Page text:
The government further decreased its minimal protection efforts. The government identified eight trafficking victims, including four women and four girls, compared with six victims in 2018, 12 in 2017, 13 in 2016, and 30 in 2015. The government reported there were no additional victims identified by NGOs and other organizations; however, outside data indicated there were at least several dozen NGO-identified trafficking victims in 2019. Although the government claimed there were no foreign trafficking victims in 2019, an international organization arranged the repatriation of three victims to Guatemala, Panama, and Costa Rica. The government reported developing a new set of protocols for identifying child and adolescent trafficking victims among vulnerable populations; it did not, however, share further details or confirm implementation, and observers could not substantiate the reports. Officials did not identify any victims in the autonomous regions where one-sixth of the population resided and where identification and referral mechanisms were lacking.
The government provided medical and psychological attention, legal advice, and protection measures for the eight victims it identified, who were Nicaraguan nationals. The government reported there was an allocation for trafficking victim protection in the national budget, but it did not provide for specialized services or shelters and the government did not disclose a figure for these allocations. The government placed two adolescent victims in non-specialized shelters and returned the other two adolescent victims to their homes, despite risk of re-victimization. The government did not prioritize accessibility for disabled trafficking victims in care facilities. There were no shelters available for men. NGOs reported there was minimal, if any, formal coordination with the government on victim services provision.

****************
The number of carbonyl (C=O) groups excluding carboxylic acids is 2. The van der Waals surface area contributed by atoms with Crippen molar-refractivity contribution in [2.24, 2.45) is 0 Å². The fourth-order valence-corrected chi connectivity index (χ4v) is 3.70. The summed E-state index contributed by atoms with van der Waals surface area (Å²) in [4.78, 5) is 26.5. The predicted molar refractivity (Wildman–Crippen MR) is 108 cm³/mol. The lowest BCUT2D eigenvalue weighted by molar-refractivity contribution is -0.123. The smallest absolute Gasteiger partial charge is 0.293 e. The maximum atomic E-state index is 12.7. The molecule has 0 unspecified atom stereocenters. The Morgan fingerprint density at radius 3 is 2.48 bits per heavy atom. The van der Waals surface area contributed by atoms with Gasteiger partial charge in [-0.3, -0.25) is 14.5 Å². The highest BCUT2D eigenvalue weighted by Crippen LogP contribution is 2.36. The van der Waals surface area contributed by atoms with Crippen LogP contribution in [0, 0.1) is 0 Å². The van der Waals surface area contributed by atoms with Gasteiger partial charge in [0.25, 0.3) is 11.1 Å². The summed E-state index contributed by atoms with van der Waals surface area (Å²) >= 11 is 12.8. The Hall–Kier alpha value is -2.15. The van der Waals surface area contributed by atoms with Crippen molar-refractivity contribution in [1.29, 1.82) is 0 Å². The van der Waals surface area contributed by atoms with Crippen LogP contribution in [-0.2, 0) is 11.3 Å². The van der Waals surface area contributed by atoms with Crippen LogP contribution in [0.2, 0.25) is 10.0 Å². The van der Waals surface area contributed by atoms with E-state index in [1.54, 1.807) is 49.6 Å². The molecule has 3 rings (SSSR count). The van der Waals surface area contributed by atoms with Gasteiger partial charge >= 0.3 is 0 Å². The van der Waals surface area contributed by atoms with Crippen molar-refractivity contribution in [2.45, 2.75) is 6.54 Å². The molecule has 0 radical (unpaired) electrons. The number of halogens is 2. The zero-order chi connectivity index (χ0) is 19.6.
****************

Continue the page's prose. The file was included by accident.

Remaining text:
According to the government, adult victims were free to leave shelters at will, but it was not clear whether they were permitted to do so without supervision. The government did not provide long-term care, and the availability of extended services from NGOs was limited. The government did not provide funding to or collaborate with NGOs that provided the majority of victim protection, sometimes leaving victims without vital assistance. Observers reported the government maintained an unofficial policy of placing victims with family members, which puts these individuals at risk of re-victimization by family members who may have been complicit in their exploitation. The Ministry of Family coordinated services for child trafficking victims, including medical and legal services and access to education. Both Managua and regions outside Managua largely lacked adequate services for trafficking victims.
Law 896 established a dedicated fund for victim protection and prevention activities to be financed through budget allocation, donations, and seized assets from traffickers. However, for the fifth year, there was no indication that the government made the fund operational. Law 896 provided victims the ability to testify in advance of the trial and allowed testimony via video or written statement to encourage participation and protect a victim’s identity; however, the government did not report using these provisions during the reporting period. Victims may obtain compensation by filing civil suits against traffickers; however, the government and NGOs reported that, in practice, victims had never exercised this right. The government reported one instance of limited collaboration with a foreign government to identify a victim. While there were no reports of identified victims penalized for unlawful acts traffickers compelled them to commit, authorities frequently misclassified trafficking victims, potentially resulting in penalties for misidentified victims. The government did not report efforts to screen for or identify trafficking victims among migrant populations or individuals in commercial sex. Nicaraguan law provided for humanitarian visas for foreign trafficking victims, but the government did not recognize any foreign victims in 2019.